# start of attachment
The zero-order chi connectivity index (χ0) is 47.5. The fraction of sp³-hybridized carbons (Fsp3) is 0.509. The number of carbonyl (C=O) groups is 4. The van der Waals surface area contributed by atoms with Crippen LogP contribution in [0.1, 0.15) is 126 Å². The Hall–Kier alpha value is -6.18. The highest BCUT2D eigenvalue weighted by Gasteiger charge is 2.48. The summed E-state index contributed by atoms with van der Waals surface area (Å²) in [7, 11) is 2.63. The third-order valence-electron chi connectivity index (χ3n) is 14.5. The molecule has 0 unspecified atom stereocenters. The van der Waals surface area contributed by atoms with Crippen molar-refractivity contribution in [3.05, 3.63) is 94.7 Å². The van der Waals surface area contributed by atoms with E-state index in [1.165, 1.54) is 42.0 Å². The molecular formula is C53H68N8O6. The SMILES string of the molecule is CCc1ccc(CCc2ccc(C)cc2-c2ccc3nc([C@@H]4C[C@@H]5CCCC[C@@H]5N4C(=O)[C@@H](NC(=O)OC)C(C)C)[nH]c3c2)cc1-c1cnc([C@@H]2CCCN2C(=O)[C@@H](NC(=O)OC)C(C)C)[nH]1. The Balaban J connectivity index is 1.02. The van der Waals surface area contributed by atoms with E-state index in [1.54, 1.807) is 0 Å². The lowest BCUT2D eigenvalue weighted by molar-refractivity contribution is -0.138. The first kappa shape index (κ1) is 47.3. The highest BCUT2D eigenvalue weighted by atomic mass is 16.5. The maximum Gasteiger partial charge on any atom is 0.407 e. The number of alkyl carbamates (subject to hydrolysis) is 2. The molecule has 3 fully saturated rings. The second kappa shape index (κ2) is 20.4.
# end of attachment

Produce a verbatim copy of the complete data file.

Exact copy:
The zero-order chi connectivity index (χ0) is 47.5. The fraction of sp³-hybridized carbons (Fsp3) is 0.509. The number of carbonyl (C=O) groups is 4. The van der Waals surface area contributed by atoms with Crippen LogP contribution in [0.1, 0.15) is 126 Å². The Hall–Kier alpha value is -6.18. The highest BCUT2D eigenvalue weighted by Gasteiger charge is 2.48. The summed E-state index contributed by atoms with van der Waals surface area (Å²) in [7, 11) is 2.63. The third-order valence-electron chi connectivity index (χ3n) is 14.5. The molecule has 0 unspecified atom stereocenters. The van der Waals surface area contributed by atoms with Crippen molar-refractivity contribution in [3.05, 3.63) is 94.7 Å². The van der Waals surface area contributed by atoms with E-state index in [1.165, 1.54) is 42.0 Å². The molecular formula is C53H68N8O6. The SMILES string of the molecule is CCc1ccc(CCc2ccc(C)cc2-c2ccc3nc([C@@H]4C[C@@H]5CCCC[C@@H]5N4C(=O)[C@@H](NC(=O)OC)C(C)C)[nH]c3c2)cc1-c1cnc([C@@H]2CCCN2C(=O)[C@@H](NC(=O)OC)C(C)C)[nH]1. The Balaban J connectivity index is 1.02. The van der Waals surface area contributed by atoms with E-state index in [1.54, 1.807) is 0 Å². The lowest BCUT2D eigenvalue weighted by molar-refractivity contribution is -0.138. The first kappa shape index (κ1) is 47.3. The highest BCUT2D eigenvalue weighted by atomic mass is 16.5. The maximum Gasteiger partial charge on any atom is 0.407 e. The number of alkyl carbamates (subject to hydrolysis) is 2. The molecule has 3 fully saturated rings. The second kappa shape index (κ2) is 20.4.